Rising Kempner tennis star roars to second state title

Kempner's Noey Do prepares to serve the ball during a match this season. The sophomore recently completed his campaign with a second consecutive Class 5A boys' singles state tennis state championship.

When Noey Do first picked up a tennis racket at eight years old back in Evansville, Indiana, he had no idea what would await him with the sport. It was something his dad motivated him to play, to help him stay active.

But nearly a decade later, the Kempner High School star and the sport he loves have become a match made in athletic heaven. Last week, the 16-year-old Do capped off his sophomore season with a second consecutive Class 5A boys’ singles tennis state championship at the Northside Tennis Center in San Antonio.

He defeated Comal Smithson Valley’s Rowan Olson (6-1, 6-2) in the quarterfinals and Sanjheev Rao of Frisco Liberty (6-4, 6-4) in the semifinals on April 25 before taking down Mission Sharyland’s Alan Gonzalez (6-2, 7-6) in the final on April 26. Do has now taken down Gonzalez in each of the last two state title matches after also besting him last season.

“I just felt the relief and the joy (when I got that final point),” Do said Monday. “I knew all the stress is going to be gone for this year.”

Last season, Do made school history as the first Kempner player to ever win a boys’ singles championship and the school’s first state tennis champion since a boys’ doubles title back in 1999. And last week, he added to a legacy that might very well already be cemented both at Kempner and around the state.

“I’ve never seen a more determined athlete in my years than Noey,” said Kempner head tennis coach Anne Southard, who has been coaching off and on since 1999. “His talents go beyond his years in terms of skill set, and he hates to lose more than any athlete I’ve ever seen. And he loves to win as much as he hates to lose.”

That desire, Do said, developed back almost as soon as he first began play competitively growing up back in Indiana. His dad may have been the initial motivation to play the sport, he said, but it soon became his passion.

Through the years, that passion and desire to win have just kept growing, according to Do. Now, he and the sport he loves are a perfect match that has led to an unprecedented individual run at Kempner.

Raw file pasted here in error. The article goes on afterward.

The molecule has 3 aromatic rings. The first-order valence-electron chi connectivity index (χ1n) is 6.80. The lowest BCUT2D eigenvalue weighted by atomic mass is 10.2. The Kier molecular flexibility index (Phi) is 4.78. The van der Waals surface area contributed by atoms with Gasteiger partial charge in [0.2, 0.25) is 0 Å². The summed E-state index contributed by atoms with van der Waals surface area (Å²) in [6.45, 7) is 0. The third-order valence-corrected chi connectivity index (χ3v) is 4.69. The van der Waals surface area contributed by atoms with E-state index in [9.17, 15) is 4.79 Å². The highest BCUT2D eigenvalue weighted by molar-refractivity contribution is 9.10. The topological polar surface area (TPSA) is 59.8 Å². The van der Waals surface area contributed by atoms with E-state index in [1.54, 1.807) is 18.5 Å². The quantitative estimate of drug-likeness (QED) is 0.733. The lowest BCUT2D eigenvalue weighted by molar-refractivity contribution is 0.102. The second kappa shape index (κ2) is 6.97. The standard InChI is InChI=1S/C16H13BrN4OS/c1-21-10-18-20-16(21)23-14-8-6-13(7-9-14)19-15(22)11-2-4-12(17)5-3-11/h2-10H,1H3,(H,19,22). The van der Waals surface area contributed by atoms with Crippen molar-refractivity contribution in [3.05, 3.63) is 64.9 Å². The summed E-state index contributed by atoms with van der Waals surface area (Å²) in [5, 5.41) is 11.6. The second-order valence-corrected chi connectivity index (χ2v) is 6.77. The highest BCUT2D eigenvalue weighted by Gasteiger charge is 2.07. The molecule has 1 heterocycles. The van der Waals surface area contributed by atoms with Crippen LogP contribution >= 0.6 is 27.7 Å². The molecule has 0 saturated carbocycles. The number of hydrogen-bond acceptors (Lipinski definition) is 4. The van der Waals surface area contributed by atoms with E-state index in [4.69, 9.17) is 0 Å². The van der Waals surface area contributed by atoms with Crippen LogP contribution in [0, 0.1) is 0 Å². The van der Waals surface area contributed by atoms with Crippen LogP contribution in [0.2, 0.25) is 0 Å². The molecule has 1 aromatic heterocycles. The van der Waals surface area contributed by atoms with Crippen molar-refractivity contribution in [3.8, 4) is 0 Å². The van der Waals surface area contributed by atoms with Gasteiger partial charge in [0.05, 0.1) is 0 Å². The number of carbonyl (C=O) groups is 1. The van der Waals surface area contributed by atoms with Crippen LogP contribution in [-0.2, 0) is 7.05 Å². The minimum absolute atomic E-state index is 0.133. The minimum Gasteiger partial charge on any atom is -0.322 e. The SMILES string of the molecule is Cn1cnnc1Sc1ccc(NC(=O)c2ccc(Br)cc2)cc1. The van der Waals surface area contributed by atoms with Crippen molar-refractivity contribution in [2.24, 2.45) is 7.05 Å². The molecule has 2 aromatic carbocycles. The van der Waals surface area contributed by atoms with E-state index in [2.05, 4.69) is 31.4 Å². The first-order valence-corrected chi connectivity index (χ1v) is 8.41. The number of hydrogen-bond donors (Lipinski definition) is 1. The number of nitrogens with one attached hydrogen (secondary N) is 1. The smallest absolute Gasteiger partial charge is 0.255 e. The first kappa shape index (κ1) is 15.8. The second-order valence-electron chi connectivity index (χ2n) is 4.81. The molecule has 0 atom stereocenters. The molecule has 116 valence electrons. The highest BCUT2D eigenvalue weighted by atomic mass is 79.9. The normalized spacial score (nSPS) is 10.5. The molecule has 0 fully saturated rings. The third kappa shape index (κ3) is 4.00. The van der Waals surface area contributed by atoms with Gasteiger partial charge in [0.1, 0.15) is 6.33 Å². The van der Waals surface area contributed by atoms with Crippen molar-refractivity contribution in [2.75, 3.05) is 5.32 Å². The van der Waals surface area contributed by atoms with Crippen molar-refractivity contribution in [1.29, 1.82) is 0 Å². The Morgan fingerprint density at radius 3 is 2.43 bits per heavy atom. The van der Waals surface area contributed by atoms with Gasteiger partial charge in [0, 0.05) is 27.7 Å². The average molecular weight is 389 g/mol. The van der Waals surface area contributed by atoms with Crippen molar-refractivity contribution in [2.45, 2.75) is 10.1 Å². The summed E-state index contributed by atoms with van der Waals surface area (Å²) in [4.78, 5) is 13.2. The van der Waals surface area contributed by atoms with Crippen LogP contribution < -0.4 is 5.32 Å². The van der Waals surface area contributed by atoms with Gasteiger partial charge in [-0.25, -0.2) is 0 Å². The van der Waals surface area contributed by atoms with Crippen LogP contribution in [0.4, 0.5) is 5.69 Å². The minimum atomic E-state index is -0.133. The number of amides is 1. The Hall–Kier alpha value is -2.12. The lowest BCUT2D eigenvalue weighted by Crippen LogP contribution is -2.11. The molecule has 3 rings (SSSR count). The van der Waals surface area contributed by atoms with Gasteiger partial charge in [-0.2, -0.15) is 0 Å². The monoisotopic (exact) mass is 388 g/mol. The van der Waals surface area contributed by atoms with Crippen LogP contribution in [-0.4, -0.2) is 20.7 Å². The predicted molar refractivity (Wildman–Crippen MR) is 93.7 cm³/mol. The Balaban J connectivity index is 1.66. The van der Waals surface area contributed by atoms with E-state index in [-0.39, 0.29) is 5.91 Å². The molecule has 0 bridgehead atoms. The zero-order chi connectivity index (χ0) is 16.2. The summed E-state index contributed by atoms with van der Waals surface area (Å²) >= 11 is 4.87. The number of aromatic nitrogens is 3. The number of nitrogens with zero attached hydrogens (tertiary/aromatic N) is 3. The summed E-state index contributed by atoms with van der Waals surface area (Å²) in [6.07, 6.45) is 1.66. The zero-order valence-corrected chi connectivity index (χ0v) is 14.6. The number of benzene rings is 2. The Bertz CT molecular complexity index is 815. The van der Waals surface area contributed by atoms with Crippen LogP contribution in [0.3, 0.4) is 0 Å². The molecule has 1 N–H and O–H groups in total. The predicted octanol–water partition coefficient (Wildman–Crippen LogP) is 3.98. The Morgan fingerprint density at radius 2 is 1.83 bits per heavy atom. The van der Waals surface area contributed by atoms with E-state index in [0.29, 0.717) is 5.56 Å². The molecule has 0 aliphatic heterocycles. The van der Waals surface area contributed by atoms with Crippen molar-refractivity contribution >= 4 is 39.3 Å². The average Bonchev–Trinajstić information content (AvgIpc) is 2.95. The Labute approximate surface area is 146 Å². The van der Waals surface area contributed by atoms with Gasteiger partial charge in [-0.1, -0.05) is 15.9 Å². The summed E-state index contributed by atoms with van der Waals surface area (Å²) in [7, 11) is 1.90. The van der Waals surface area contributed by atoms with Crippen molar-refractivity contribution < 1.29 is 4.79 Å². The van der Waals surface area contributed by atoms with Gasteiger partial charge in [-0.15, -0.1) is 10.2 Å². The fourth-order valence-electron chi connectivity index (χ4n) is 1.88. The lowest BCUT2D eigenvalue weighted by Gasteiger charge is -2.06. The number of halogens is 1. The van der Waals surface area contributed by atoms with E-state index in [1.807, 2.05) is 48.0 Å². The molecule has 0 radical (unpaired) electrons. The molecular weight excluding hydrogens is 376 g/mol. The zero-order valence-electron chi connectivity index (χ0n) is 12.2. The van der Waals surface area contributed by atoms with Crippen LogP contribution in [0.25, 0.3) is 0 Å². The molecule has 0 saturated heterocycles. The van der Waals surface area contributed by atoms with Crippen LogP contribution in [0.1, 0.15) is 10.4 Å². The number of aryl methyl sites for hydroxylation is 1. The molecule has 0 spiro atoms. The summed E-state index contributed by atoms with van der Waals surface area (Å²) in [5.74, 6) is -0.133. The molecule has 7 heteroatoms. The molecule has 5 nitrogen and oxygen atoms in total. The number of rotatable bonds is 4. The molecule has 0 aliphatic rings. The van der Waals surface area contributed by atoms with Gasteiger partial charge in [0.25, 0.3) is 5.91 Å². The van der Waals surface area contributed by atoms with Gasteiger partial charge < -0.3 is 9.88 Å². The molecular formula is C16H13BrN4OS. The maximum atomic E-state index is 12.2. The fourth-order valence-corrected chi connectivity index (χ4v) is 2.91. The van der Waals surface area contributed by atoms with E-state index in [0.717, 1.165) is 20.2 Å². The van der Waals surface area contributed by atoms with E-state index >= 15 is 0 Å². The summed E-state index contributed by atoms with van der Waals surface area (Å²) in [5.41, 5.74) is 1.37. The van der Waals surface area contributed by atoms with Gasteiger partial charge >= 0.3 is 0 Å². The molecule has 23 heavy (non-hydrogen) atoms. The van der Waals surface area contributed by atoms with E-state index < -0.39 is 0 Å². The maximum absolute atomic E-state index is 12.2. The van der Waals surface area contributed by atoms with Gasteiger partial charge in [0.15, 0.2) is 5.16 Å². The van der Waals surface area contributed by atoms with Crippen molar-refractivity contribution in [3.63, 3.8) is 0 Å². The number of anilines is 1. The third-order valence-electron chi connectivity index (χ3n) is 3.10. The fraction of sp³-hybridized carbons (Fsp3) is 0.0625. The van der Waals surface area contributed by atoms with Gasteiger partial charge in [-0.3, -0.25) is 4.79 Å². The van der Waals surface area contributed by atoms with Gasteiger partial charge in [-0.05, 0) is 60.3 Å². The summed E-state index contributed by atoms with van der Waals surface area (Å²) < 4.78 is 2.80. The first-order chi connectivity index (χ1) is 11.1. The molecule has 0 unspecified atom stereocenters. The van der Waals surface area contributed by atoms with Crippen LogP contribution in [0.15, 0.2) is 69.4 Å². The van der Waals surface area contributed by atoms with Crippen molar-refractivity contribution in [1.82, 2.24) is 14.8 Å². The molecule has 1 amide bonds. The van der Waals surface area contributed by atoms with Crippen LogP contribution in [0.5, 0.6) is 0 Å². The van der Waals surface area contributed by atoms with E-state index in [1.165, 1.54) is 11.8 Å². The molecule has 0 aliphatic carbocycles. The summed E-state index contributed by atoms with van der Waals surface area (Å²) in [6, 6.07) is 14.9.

“As I kept playing it and playing more competitions, I came to love the feeling of hitting the ball and love the feeling of winning,” he said.

Do has, in fact, won at Kempner. And then he has won some more, and eventually a little bit more. During his two seasons so far at Kempner, Southard said not only has Do not dropped a single match – he has not even lost a set during his young high school career.

That’s two seasons, with dozens of matches across district, regional, and state tournament play. And Do has mowed through all of them. And though she was hesitant to compare Do individually to other players that have come before him, Southard certainly knows a special talent when she sees one.

“Even when he’s down in a game, I feel comfortable he’s going to come back because he focuses so much when he’s down – just as much as he does when he’s up in a match,” she said. “… When he’s on the court, he’s so determined. It’s not cockiness, it is confidence that he can pull out shots and pull out games even when he’s down. It comes across as ‘he’s going to do this,’ and he does.”

Making it even more impressive in Southard’s mind, is the fact that Do spent the entire season dealing with the heightened expectations that accompanied his previous state title win. It can be tough for anyone, she said, let alone for someone at Do’s age.

“It’s that mindset that he’s going to keep pushing and keep going, and he does that better than any athlete I’ve seen on the tennis court,” she said.

To help quell the emotions and keep from losing sight of what was at hand this season, Do said his biggest help was doing his best to control his emotions at all juncture. He was focused, he said, on not allowing his emotions to dictate his play.

If he lost a point or felt anger bubbling up, he took a brief moment to take a breath. And then it was back to the business at hand.

“The way I train is that if I get mad, I don’t react. I just think about the next point, I stay positive,” he said. “And every night (leading up to state), I managed to (tell myself) not think about the things you can’t control.”

That mindset and control have now made him a two-time state champion. And for now, he’s just going to enjoy the fruits of his labor.

“(The emotions) are just all over the place with state,” he said. “So once I won the final point it was like I finally did it. It’s over.’”

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